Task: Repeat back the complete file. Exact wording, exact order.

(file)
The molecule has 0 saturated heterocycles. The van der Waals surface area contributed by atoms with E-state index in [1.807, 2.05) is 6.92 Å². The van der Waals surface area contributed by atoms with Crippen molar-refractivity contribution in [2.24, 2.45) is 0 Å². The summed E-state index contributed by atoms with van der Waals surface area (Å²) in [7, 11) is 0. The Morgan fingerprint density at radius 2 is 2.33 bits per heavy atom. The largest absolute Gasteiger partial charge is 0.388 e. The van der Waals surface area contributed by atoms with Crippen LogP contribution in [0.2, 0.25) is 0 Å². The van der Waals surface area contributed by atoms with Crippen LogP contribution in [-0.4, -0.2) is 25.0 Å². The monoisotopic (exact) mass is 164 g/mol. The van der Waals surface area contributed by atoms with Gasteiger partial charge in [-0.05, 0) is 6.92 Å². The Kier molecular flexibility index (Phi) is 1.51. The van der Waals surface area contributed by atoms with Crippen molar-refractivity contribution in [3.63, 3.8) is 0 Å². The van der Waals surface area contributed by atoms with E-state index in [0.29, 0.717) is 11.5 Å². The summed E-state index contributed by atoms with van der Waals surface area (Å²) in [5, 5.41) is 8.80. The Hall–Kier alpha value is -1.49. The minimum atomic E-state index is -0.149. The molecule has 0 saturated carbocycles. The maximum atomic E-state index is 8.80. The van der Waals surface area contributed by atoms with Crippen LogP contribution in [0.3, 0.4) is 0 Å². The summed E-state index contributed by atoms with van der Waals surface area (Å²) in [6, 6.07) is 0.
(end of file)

The molecule has 0 saturated heterocycles. The van der Waals surface area contributed by atoms with E-state index in [1.807, 2.05) is 6.92 Å². The van der Waals surface area contributed by atoms with Crippen molar-refractivity contribution in [2.24, 2.45) is 0 Å². The summed E-state index contributed by atoms with van der Waals surface area (Å²) in [7, 11) is 0. The Morgan fingerprint density at radius 2 is 2.33 bits per heavy atom. The largest absolute Gasteiger partial charge is 0.388 e. The van der Waals surface area contributed by atoms with Crippen LogP contribution in [0.2, 0.25) is 0 Å². The van der Waals surface area contributed by atoms with Crippen LogP contribution in [-0.4, -0.2) is 25.0 Å². The monoisotopic (exact) mass is 164 g/mol. The van der Waals surface area contributed by atoms with Gasteiger partial charge in [-0.05, 0) is 6.92 Å². The Kier molecular flexibility index (Phi) is 1.51. The van der Waals surface area contributed by atoms with Crippen molar-refractivity contribution in [3.63, 3.8) is 0 Å². The van der Waals surface area contributed by atoms with E-state index in [0.29, 0.717) is 11.5 Å². The summed E-state index contributed by atoms with van der Waals surface area (Å²) in [5, 5.41) is 8.80. The Hall–Kier alpha value is -1.49. The minimum atomic E-state index is -0.149. The molecule has 0 saturated carbocycles. The maximum atomic E-state index is 8.80. The van der Waals surface area contributed by atoms with Crippen LogP contribution in [0.3, 0.4) is 0 Å². The summed E-state index contributed by atoms with van der Waals surface area (Å²) in [6, 6.07) is 0.